Part of speech: adjective
Origin: Latin, 17th century
Rowdy, rambunctious, and noisy
Stubborn, uncooperative, or difficult to control
Examples of Obstreperous in a sentence
"School recess is full of obstreperous children running out their energy before settling back in class."
"The obstreperous bulldog was in need of obedience classes, because he wouldn’t pay attention to anyone."
Popularity Over Time
There are many nuances in the adjectives used to describe something noisy and drawing attention. Obstreperous usually implies a protest; clamorous is more insistent. If you’re boisterous you’re demonstrating excitement and high spirits. Vociferous means an intense shouting. And chromatic? You’re just colorful.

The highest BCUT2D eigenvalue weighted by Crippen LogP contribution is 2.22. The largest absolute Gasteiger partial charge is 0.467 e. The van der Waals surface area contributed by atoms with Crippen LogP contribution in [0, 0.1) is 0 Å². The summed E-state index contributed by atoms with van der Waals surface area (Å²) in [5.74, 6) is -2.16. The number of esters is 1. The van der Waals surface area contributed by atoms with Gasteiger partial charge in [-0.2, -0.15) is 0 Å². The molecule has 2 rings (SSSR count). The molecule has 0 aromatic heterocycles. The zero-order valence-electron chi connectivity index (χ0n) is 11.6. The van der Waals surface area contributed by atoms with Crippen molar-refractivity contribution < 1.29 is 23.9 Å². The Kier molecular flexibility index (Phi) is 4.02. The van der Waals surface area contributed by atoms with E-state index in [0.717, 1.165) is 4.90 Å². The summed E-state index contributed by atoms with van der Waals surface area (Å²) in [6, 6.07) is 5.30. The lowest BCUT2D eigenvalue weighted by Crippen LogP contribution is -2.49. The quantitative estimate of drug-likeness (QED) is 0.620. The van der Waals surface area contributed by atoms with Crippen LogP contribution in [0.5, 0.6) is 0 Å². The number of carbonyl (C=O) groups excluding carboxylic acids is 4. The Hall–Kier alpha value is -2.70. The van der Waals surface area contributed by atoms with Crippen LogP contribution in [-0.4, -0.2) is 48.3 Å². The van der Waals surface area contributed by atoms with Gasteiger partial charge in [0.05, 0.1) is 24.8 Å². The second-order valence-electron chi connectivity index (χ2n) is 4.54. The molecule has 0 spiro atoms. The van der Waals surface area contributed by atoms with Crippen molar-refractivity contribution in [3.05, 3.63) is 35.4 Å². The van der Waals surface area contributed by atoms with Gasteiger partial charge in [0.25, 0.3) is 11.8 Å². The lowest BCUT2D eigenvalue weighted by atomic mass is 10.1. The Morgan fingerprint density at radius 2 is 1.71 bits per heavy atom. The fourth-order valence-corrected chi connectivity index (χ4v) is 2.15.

Did you Know?
Obstreperous implies a deliberate protest and resistance to being quieted. This comes from its Latin roots: “ob-” meaning against and “strepere” meaning to make a noise. When you’re frustrated at an obstreperous child throwing a temper tantrum, try to channel your inner Zen and figure out just what it is they’re protesting.